Previous to the Restoration, the schools supported by Daimios and the private schools were few in number; but since that epoch the educational system has been vastly improved, with a resulting increase in the number of schools and pupils. In 1878, of high, middle, and primary schools there were altogether 27,600, with 68,000 teachers and 2,319,000 pupils. The following table shows the comparative history of educational institutions within three years, 1878-1880 (inclusive):
Teachers. Pupils. Year. Institutions. Male. Female. Male. Female. 1878 27,672 66,309 2,374 1,715,425 610,214 1879 29,362 71,757 2,803 1,771,641 608,205 1880 30,799 74,747 2,923 1,844,564 605,781
Furthermore, hundreds of students went abroad yearly, and returning, powerfully influenced the destiny of their country.
It was in 1869 that the Emperor sanctioned the publication of newspapers. Magazines, journals, periodicals and newspapers sprung up in a night. The number of newspapers published in 1882 was about 113, and of miscellaneous publications about 133. It is to be noted that the newspapers defied the old censorship of prohibition under very sanguinary pains and penalties. Their circulation increased every year. The total newspaper circulation in 1874 was but 8,470,269, while in 1877 it was 33,449,529. In his consular report of 1882, Consul-General Van Buren makes an approximate estimate of the annual aggregate circulation of a dozen noted papers of Tokio to be not less than 29,000,000 copies.
The publication of books and translations kept pace with the growth of newspapers. Observing the effects of these literary activities, Mr. Griffis well says: “It is the writer’s firm belief, after nearly four years of life in Japan, mingling among the progressive men of the empire, that the reading and study of books printed in the Japanese language have done more to transform the Japanese mind and to develop an impulse in the direction of modern civilization than any other cause or series of causes.”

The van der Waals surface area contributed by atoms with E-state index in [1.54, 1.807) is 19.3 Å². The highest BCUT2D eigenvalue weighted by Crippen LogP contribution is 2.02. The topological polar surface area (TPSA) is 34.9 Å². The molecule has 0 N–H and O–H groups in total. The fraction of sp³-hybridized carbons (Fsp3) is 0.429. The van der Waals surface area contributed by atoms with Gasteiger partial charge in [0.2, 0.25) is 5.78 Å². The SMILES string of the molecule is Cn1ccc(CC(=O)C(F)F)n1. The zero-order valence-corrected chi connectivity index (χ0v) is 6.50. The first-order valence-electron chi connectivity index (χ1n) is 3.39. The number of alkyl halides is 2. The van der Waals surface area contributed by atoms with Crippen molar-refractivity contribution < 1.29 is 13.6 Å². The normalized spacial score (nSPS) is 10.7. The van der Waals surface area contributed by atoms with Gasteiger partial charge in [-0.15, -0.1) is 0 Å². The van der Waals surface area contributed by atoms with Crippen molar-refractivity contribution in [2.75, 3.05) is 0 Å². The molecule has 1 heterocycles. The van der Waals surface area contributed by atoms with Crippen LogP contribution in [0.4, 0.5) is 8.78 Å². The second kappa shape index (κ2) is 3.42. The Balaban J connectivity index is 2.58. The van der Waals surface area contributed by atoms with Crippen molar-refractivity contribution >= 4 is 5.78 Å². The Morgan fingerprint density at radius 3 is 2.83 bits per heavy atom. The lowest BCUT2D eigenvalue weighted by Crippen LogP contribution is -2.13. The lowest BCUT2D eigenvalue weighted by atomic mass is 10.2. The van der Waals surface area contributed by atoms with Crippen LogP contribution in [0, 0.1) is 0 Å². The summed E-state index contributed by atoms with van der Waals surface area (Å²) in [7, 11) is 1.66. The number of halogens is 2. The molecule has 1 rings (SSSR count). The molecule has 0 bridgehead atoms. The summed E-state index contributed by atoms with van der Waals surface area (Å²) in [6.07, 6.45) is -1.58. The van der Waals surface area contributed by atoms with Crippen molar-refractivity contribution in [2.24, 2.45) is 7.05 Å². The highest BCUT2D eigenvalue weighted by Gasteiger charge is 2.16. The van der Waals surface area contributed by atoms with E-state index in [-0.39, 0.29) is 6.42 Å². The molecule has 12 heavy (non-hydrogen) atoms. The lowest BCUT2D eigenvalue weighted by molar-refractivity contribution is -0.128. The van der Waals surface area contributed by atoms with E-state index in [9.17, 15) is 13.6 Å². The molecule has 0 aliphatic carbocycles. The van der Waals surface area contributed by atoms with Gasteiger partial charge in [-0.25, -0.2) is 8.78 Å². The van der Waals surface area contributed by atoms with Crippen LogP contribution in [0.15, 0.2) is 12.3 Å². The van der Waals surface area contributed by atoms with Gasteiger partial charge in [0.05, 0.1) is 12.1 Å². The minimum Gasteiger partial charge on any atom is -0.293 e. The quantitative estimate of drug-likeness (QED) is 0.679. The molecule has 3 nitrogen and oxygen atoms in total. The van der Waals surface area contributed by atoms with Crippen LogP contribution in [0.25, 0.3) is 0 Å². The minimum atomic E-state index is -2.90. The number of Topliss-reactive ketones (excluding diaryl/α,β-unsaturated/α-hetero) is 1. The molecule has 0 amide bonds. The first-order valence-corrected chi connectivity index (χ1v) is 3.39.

Meanwhile, great changes were affecting law and religion. Here it is sufficient to observe that the old law which had been hitherto altogether arbitrary—either the will of the Emperor or of the Shogun—was revised on the model of the Napoleonic code and soon published throughout the land. The use of torture to obtain testimony was wholly and forever abolished.
With the incoming of Western science and Christianity, old faiths began to lose their hold upon the people. The new religion spread yearly. Missionary schools were instituted in several parts of the country. Christian churches were built in almost all of the large cities and towns, and their number increased constantly. Missionaries and Christian schools had no inconsiderable influence in changing the ideas of the people.